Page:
Taking the Wax Out of a Batik

 Batik is an ancient technique of creating beautiful fabrics using dyes and wax resist. Wax can be stamped, painted or drawn on with a tjanting. The dyes can be layered to create wonderfully complex designs and vibrant colours. It’s one of my favourite techniques and nine times out of ten I love the result. There is, however, one thing that puts me off making a batik: removing the wax.

There’s a silky, crunchy, oiliness to a freshly made batik. The wax sets int he fabric and cracks in your hands – it feels great. But if you want to use your batik for anything you’re going to have to get that wax out. If your batik was made as a piece of art in its own right then you’ll be able to iron the wax out and leave it there. If you need your fabric to have a soft handle again you’ll need to get all the wax out and that’s where it gets a bit more complicated.

To iron the wax out, place your batik on a wad of newspaper. Place another sheet of newspaper on top and iron until the top newspaper is completely greasy. Change the paper and continue until no wax is coming out. Don’t use your clothing iron for this or you’ll risk getting wax on your best dress and then all hell will break loose. After you’ve completed this process, the cloth will feel slightly stiff and satisfying. You may have oil stains around waxed areas and the cloth will be darker in appearance than the dyes truly are underneath the wax. You can stop now or read on to remove all the wax.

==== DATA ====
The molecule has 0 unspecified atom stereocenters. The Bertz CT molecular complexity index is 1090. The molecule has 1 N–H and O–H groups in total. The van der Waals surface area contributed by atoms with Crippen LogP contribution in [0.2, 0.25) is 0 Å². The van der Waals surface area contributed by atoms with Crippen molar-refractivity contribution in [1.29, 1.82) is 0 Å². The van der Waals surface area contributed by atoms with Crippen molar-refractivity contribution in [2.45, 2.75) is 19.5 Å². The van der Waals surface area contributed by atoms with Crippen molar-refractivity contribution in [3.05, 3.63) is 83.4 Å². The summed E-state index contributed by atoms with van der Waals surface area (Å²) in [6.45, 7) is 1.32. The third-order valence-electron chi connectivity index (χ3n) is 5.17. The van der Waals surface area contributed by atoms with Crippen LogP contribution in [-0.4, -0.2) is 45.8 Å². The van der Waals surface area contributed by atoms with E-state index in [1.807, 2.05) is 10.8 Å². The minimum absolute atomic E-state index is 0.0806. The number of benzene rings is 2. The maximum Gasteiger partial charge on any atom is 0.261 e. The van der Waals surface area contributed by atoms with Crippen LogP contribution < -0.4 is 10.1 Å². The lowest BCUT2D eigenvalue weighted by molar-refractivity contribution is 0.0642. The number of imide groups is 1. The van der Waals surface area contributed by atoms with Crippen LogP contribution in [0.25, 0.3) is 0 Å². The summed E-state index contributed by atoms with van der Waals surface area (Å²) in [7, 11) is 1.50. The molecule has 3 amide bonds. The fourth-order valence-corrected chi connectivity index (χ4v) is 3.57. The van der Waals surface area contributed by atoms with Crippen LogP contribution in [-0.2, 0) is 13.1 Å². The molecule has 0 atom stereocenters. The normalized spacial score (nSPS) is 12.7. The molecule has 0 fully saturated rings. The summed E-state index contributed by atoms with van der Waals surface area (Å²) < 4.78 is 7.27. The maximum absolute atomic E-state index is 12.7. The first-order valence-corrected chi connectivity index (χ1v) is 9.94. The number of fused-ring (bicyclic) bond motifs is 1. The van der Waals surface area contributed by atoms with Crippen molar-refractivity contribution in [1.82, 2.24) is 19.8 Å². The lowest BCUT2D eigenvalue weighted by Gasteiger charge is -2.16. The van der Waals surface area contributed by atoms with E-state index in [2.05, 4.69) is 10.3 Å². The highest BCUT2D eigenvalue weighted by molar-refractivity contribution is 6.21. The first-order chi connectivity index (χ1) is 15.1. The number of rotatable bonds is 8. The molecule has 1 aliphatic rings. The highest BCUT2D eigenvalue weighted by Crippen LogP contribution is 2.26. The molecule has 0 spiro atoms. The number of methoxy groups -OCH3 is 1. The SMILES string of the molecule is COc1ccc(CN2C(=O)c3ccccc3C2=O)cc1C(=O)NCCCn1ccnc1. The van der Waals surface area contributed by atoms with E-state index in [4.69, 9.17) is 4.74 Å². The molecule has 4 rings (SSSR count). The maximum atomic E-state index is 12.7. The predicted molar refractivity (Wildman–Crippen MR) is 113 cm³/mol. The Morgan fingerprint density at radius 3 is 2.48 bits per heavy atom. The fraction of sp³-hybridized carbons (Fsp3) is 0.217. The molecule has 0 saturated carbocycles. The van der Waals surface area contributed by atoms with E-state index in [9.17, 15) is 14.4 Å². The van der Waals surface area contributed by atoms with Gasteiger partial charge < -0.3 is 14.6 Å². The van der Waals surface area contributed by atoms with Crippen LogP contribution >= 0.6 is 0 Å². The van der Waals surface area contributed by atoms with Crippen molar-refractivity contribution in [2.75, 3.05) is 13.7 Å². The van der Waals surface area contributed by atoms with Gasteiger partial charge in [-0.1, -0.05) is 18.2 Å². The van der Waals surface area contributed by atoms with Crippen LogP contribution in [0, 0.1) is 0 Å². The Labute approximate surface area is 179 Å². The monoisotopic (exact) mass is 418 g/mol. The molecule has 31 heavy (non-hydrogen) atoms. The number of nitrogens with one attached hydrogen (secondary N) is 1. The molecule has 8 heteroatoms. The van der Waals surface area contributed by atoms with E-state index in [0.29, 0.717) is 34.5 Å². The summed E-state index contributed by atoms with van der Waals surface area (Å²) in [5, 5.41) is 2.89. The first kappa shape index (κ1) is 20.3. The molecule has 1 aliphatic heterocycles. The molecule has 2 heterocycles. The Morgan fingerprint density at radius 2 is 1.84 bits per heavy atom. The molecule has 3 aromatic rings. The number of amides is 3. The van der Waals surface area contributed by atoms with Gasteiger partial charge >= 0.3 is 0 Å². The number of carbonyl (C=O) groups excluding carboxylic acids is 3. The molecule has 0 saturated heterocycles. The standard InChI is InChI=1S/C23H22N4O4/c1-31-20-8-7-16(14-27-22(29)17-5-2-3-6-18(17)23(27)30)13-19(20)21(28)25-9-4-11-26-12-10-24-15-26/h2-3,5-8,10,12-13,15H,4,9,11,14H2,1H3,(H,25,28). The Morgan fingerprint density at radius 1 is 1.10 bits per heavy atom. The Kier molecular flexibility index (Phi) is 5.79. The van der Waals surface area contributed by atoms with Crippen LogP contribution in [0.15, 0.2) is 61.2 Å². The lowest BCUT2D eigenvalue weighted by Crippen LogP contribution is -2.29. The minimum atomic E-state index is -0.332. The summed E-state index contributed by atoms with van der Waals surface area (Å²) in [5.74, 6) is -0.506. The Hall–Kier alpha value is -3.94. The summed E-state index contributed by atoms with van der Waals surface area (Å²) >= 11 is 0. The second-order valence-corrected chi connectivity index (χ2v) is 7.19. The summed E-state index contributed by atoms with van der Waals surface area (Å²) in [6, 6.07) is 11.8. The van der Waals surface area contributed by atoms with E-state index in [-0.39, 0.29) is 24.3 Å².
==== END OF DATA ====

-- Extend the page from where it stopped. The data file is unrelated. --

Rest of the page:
To remove all of the wax you need to boil it. The wax needs to melt free from the cloth. I use my Mum’s old jam pan (no longer used for anything edible) with a sprinkle of soda ash (a dye fixative). Bring the water to the boil and then plunge your batik into the water. Push it all under the surface and wait for 30 seconds or so. Use tongs to lift the batik out and into a bucket of cold water. The wax should have come out of the fabric and into the water. Left over wax on the surface of the cloth should solidify in the cold water and can be rubbed off.


Please note that some dye will come out of the cloth in this process.  You need to have fixed your dyes properly to retain bright colours. There’s a sneaky batik deception that catches everybody out: your colours will seem darker and brighter when they are under the wax, in the same way that wet cloth appears darker and brighter. It’s like a giant grease stain. Your colours will be paler when the wax is out and the cloth is dry so please consider this when you’re dyeing.

You may need to repeat the dunking process a couple of times to get all of the wax out. If you’re de-waxing multiple batiks you may want to change your water as it can become saturated with wax.


Give the cloth another rub to make sure you have removed all of the surface wax and then it’s ready to go into the washing machine at 30 degrees with a tiny splash of metapex or synthrapol to remove an excess dye. Please don’t put any batiks in the washing machine until you are confident that you have removed all of the wax or you risk your washing machine’s health and your pocket money will go to the repair man.

See, I told you it wasn’t a fun process, but it does allow you to use your batiks for endless fabric projects. Mine have become lampshades:


This one and a few others are in my etsy shop and the rest will be added next week when my exhibition is over!


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